response = create_client.authrep(service_token: params['service_token']
                                     service_id: params['service_id'],
                                     app_id: params['app_id'],
                                     app_key: params['app_key'],
                                     usage: { params['metric'].to_sym => 1 })
    if response.success?
      return true
      # All fine, the usage will be reported automatically. Proceeed.
    else
      # Something's wrong with this application.
      puts "#{response.error_message}"
      # raise error
    end
  end
end

Authorize

To authorize an application, call the authorize method passing it the service_token and service_id, as well as a supported pattern for application authentication:

response = client.authorize(service_token: 'token', service_id: 'service_id', user_key: 'user_key')

Then call the success? method on the returned object to see if the authorization was successful.

if response.success?
  # All fine, the usage will be reported automatically. Proceeed.
else
  # Something's wrong with this application.
end

If the service (provided with the token and its id, or otherwise the id if the provider key was specified at instantiation time) and the application are valid, the response object contains additional information about the application's status:

# Returns the name of the plan the application is signed up to.
response.plan

If the plan has defined usage limits, the response contains details about the usage broken down by the metrics and usage limit periods.

# The usage_reports array contains one element per each usage limit defined on the plan.
usage_report = response.usage_reports[0]

# The metric
usage_report.metric # "hits"

# The period the limit applies to
usage_report.period        # :day
usage_report.period_start  # "Wed Apr 28 00:00:00 +0200 2010"
usage_report.period_end    # "Wed Apr 28 23:59:59 +0200 2010"

# The current value the application already consumed in the period
usage_report.current_value # 8032

# The maximal value allowed by the limit in the period
usage_report.max_value     # 10000

# If the limit is exceeded, this will be true, otherwise false:
usage_report.exceeded?     # false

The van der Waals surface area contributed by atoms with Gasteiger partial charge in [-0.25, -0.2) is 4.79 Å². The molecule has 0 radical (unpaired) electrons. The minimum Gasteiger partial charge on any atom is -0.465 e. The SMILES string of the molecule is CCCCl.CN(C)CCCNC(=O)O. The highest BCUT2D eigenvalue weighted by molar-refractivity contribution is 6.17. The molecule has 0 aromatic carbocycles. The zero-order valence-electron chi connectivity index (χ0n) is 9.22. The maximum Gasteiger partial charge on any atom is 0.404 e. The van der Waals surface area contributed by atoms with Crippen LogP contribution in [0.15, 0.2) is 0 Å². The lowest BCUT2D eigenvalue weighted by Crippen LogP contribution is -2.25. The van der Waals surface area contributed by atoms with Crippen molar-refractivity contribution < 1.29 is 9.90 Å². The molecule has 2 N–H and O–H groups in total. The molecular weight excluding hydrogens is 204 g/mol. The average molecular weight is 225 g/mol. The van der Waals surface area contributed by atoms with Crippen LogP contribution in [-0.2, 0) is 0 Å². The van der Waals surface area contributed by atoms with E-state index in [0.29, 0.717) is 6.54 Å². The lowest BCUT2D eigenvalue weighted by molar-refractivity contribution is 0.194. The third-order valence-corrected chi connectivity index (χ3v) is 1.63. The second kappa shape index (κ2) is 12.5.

If the authorization failed, the error_code returns system error code and error_message human readable error description:

response.error_code    # "usage_limits_exceeded"
response.error_message # "Usage limits are exceeded"

OAuth Authorize

To authorize an application with OAuth, call the oauth_authorize method passing it the service_token with service_id and the app_id.

response = client.oauth_authorize(service_token: 'token', service_id: 'service_id', app_id: 'app_id')

If the authorization is successful, the response will contain the app_key and redirect_url defined for this application:

response.app_key
response.redirect_url

Report

To report usage, use the report method. You can report multiple transactions at the same time:

response = client.report(
  service_token: 'token',
  service_id: 'service_id',
  transactions: [{app_id: '1st app_id', usage: { 'hits' => 1 }},
                 {app_id: '2nd app_id', usage: { 'hits' => 1 }}])

The app_id and usage parameters are required. Additionally, you can specify a timestamp of a transaction:

response = client.report(
  :transactions => [{app_id: 'app_id',
                     usage: { 'hits' => 1 },
                     timestamp: Time.local(2010, 4, 28, 12, 36)}])

The timestamp can be either a Time object (from ruby's standard library) or something that quacks like it (for example, the ActiveSupport::TimeWithZone from Rails) or a string. Such string has to be in a format parseable by the Time.parse method. For example:

"2010-04-28 12:38:33 +0200"

If the timestamp is not in UTC, you have to specify a time offset. That's the "+0200" (two hours ahead of the Universal Coordinate Time) in the example abowe.

Then call the success? method on the returned response object to see if the report was successful.

  if response.success?
    # All OK.
  else
    # There was an error.
  end

In case of error, the error_code returns system error code and error_message human readable error description:

response.error_code    # "provider_key_invalid"
response.error_message # "provider key \"foo\" is invalid"

Rack Middleware

You can use our Rack middleware to automatically authenticate your Rack applications.

NOTE: this is deprecated. Please observe that there is no support for multiple services nor for service tokens.

require '3scale/middleware'
use ThreeScale::Middleware, provider_key, :user_key # or :app_id